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  7. #7
    Super Member Buckeye Rose's Avatar
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    I know the standard fee for quilting labor is two to three times the cost of materials, but I honestly can't charge that much to do something that I get so much enjoyment from. If somebody wants me to make something, I require them to go with me to buy the materials so they understand the prices - sometimes that will shock them enough to make them back out. If they want to continue after buying materials, I will give them a figure for labor that is fair to me and them. It is also important to agree to a finish date - working under a short deadline is no fun. I won't make tons of money, but enough to support my quilting habit and a maybe pay a bill or two. With all that said, you can take on paid jobs and still enjoy the process, but don't take on more than you want....."NO" is a perfectly acceptable response.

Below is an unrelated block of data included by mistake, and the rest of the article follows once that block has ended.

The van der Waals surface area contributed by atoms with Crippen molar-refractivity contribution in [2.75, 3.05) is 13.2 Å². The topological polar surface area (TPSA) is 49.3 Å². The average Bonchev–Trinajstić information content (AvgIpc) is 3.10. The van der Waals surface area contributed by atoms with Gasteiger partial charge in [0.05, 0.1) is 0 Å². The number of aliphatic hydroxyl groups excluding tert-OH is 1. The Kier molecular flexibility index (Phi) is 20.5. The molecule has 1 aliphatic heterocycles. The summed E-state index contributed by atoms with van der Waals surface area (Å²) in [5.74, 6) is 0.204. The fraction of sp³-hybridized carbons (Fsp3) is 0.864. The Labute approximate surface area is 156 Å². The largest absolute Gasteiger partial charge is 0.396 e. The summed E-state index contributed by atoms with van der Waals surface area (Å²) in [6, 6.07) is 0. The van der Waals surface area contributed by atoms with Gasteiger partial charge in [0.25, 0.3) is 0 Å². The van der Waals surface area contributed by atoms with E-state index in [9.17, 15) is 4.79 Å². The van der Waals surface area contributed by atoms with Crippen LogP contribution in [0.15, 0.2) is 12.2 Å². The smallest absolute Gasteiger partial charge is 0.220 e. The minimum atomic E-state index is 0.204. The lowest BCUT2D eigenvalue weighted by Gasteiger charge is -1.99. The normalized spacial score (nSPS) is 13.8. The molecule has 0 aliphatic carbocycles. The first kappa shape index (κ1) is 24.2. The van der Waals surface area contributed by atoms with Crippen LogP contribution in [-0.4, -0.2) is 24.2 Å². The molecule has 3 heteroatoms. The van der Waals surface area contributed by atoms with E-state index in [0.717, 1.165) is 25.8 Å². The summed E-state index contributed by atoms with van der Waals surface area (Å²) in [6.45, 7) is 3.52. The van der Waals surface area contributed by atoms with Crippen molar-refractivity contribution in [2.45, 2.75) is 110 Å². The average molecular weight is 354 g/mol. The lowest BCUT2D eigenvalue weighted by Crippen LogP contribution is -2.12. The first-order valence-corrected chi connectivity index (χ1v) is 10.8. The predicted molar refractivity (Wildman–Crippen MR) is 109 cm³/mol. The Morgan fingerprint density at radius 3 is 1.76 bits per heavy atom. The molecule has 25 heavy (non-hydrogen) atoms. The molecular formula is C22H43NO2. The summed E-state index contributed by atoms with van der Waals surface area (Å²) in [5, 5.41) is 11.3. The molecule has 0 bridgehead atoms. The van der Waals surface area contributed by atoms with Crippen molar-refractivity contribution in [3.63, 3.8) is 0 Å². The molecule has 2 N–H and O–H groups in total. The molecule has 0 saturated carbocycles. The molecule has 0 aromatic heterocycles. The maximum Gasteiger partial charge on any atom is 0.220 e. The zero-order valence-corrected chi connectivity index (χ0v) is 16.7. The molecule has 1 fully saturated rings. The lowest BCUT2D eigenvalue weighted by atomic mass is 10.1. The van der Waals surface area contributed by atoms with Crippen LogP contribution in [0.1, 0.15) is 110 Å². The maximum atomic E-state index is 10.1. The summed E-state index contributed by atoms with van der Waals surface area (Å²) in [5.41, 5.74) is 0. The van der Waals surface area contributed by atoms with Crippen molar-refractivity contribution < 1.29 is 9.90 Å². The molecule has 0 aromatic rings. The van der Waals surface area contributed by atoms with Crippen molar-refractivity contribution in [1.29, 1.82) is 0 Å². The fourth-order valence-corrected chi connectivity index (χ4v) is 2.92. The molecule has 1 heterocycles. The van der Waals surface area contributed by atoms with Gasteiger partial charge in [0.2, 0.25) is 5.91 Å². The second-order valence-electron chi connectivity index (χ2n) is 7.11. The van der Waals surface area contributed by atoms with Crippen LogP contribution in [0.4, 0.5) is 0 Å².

8. #8
    Senior Member QuiltingCrazie's Avatar
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    I think your questions are well placed. My husband keeps telling me to sell my quilts as well and I keep saying no. I just made my mom a memory tablerunner and my aunt a memory quilt and they are gifts and I'm nerve racked at what they are going to say or think. I'm like you I love quilting for the joy of it. Sometimes I sew for a month straight and sometimes I don't for months at a time. I'm always planning though!!The economy is so rotten Very few can afford to pay what a quilt is worth. I think part of that got started when so many of us donate to wonderful causes and that is priceless but I think people seeing so many quilts donated for auctions and charity just think we are whipping these up for pennies!